Kali Linux In a Docker Container


Docker is a great alternative to virtualization when playing with various tools or for creating isolated environments. Docker is lightweight (runs natively on Linux, no hypervisor layer), and is ideal for use cases not requiring GUI (you probably can make it work, though I’m not particularly inclined to try). Offensive Security have created an official Kali Linux Docker image named kalilinux/kali-rolling, which we’ll be using below.

docker pull kalilinux/kali-rolling
docker run -ti kalilinux/kali-rolling /bin/bash

First Things First

First thing you would want to do is to update Kali packages and install the tools you’ll be using, such as Metasploit. Start a container using the docker run command above, then run the following in the Kali shell:

apt update
apt dist-upgrade
apt autoremove
apt clean
apt install kali-tools-top10
docker ps -a
CONTAINER ID        IMAGE                         COMMAND             CREATED              STATUS                     PORTS               NAMES
2a08d58bcfa8 kalilinux/kali-rolling "/bin/bash" About a minute ago Exited (0) 2 seconds ago thirsty_snyder
docker commit <CONTAINER ID> my-kali
docker run -ti my-kali /bin/bash

Persistence Strategies

Option 1 — Volumes

You would want to save the data in the following folders so that you don’t start from scratch when the container is deleted:

  • /root — home dir for root (downloads, notes, source code etc.)
  • /var/lib/postgresql— Postgres database files (used by Metasploit)
docker run -ti --rm --mount src=kali-root,dst=/root --mount src=kali-postgres,dst=/var/lib/postgresql my-kali
  • This will create two volumes named kali-root and kali-postgres — or use existing ones on subsequent runs — and map them to the created container.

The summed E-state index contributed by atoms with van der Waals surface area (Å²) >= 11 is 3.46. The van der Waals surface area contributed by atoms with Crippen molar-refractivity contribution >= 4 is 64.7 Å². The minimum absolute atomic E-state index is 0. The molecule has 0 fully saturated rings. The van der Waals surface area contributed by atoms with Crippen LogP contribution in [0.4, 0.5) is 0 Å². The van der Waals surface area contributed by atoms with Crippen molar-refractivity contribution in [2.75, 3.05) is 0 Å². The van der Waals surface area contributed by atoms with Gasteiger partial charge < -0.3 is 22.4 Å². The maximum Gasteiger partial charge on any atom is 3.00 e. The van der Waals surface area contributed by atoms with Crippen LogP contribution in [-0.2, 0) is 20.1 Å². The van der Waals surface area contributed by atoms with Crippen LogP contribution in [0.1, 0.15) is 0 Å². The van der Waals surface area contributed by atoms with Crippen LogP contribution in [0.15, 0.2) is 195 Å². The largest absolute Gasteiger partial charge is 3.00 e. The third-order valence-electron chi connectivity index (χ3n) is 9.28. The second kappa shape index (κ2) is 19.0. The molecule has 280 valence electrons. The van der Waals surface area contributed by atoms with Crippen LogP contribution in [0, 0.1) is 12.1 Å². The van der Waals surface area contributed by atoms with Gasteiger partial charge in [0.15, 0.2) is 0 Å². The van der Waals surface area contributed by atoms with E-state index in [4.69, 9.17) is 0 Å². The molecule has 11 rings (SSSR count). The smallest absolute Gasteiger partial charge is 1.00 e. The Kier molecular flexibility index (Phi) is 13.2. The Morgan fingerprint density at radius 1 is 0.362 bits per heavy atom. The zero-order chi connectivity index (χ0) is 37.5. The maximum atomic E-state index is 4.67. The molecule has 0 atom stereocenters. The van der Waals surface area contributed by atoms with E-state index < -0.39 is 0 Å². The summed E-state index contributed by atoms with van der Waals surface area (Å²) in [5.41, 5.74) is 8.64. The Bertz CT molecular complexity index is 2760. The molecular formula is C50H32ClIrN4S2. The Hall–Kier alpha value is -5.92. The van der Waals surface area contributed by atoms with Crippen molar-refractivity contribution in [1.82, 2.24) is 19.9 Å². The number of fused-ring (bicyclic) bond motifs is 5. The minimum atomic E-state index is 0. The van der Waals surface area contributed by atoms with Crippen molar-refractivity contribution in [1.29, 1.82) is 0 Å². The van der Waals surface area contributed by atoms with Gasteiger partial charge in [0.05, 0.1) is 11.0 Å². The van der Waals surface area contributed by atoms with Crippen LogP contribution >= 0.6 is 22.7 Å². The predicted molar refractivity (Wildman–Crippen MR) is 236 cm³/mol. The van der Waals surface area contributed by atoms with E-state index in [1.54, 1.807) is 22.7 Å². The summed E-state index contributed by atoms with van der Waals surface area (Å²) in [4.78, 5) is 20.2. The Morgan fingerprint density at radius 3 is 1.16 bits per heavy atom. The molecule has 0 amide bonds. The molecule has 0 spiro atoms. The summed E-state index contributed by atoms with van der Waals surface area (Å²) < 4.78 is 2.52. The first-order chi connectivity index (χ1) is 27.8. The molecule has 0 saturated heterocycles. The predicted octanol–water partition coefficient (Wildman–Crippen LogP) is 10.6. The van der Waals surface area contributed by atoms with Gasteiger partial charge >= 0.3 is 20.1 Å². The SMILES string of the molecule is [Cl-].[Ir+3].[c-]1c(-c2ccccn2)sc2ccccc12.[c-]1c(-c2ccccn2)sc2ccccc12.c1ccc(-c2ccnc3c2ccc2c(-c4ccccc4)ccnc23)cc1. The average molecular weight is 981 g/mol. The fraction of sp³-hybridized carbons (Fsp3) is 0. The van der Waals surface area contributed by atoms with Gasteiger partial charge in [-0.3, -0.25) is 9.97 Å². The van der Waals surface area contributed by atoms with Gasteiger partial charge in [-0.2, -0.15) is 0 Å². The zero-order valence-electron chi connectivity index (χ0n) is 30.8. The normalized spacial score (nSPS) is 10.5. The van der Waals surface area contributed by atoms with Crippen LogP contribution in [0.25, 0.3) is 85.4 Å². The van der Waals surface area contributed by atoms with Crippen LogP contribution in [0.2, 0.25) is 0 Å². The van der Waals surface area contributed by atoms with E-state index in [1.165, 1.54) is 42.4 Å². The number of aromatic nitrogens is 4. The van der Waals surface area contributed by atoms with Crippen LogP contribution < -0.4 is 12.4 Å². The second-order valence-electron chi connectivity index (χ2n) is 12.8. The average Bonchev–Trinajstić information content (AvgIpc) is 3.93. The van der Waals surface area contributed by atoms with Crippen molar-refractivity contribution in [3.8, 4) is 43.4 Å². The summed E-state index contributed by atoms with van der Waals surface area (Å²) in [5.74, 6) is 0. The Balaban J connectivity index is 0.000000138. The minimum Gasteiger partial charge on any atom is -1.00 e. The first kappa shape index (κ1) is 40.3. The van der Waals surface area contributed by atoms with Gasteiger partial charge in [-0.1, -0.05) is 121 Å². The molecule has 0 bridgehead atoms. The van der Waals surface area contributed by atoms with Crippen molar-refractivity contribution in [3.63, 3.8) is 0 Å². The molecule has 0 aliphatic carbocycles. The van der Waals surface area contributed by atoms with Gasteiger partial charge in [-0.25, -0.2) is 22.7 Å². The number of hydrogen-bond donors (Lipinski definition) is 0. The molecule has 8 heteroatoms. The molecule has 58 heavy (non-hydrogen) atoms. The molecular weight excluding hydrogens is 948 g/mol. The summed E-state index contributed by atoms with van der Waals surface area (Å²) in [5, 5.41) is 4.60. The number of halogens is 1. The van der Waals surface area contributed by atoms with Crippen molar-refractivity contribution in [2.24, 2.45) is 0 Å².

• --rm switch makes Docker delete the container once it stops (i.e. once you exit the shell). This is perfectly fine (and preferred behaviour — you don’t want to waste storage on a bunch of stopped containers) as you have all the components — the image and the two volumes — to recreate it.
docker run -ti --rm --mount type=bind,src=/some/path/kali-root,dst=/root --mount type=bind,src=/some/path/kali-postgres,dst=/var/lib/postgresql my-kali bash

Option 2 — Within the Container

This option is a Docker anti-pattern and I would recommend against it, but it’s still workable and I’ll leave it up to you to judge. This option is worse from performance perspective due to the copy-on-write magic Docker has to do for any file system changes within the container as compared to the image.

docker ps -a
docker start --attach <CONTAINER ID>

Docker Cleanup

When working with Docker, you might end up with a bunch of stopped containers. Use the following command to delete all stopped containers:

docker container prune



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Random rumblings about #InfoSec. The opinions expressed here are my own and not necessarily those of my employer.